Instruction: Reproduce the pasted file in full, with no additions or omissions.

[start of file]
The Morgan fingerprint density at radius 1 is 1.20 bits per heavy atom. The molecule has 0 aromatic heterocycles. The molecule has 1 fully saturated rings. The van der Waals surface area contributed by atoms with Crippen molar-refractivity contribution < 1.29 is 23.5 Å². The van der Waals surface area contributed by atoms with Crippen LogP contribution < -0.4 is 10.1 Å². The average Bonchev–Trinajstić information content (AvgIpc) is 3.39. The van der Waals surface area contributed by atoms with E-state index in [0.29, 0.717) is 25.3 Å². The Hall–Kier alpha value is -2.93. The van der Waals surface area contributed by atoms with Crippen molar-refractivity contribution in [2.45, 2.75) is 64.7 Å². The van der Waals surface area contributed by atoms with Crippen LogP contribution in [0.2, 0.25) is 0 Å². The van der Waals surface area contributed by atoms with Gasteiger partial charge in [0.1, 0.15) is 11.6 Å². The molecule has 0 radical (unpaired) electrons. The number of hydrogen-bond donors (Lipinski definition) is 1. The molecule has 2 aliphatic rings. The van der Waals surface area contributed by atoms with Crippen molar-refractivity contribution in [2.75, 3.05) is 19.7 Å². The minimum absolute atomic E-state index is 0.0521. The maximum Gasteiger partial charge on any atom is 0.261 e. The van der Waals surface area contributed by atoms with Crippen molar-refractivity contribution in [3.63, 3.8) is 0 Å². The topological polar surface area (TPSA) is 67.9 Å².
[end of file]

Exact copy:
The Morgan fingerprint density at radius 1 is 1.20 bits per heavy atom. The molecule has 0 aromatic heterocycles. The molecule has 1 fully saturated rings. The van der Waals surface area contributed by atoms with Crippen molar-refractivity contribution < 1.29 is 23.5 Å². The van der Waals surface area contributed by atoms with Crippen LogP contribution < -0.4 is 10.1 Å². The average Bonchev–Trinajstić information content (AvgIpc) is 3.39. The van der Waals surface area contributed by atoms with E-state index in [0.29, 0.717) is 25.3 Å². The Hall–Kier alpha value is -2.93. The van der Waals surface area contributed by atoms with Crippen molar-refractivity contribution in [2.45, 2.75) is 64.7 Å². The van der Waals surface area contributed by atoms with Crippen LogP contribution in [0.2, 0.25) is 0 Å². The van der Waals surface area contributed by atoms with Gasteiger partial charge in [0.1, 0.15) is 11.6 Å². The molecule has 0 radical (unpaired) electrons. The number of hydrogen-bond donors (Lipinski definition) is 1. The molecule has 2 aliphatic rings. The van der Waals surface area contributed by atoms with Crippen molar-refractivity contribution in [2.75, 3.05) is 19.7 Å². The minimum absolute atomic E-state index is 0.0521. The maximum Gasteiger partial charge on any atom is 0.261 e. The van der Waals surface area contributed by atoms with Crippen molar-refractivity contribution in [3.63, 3.8) is 0 Å². The topological polar surface area (TPSA) is 67.9 Å².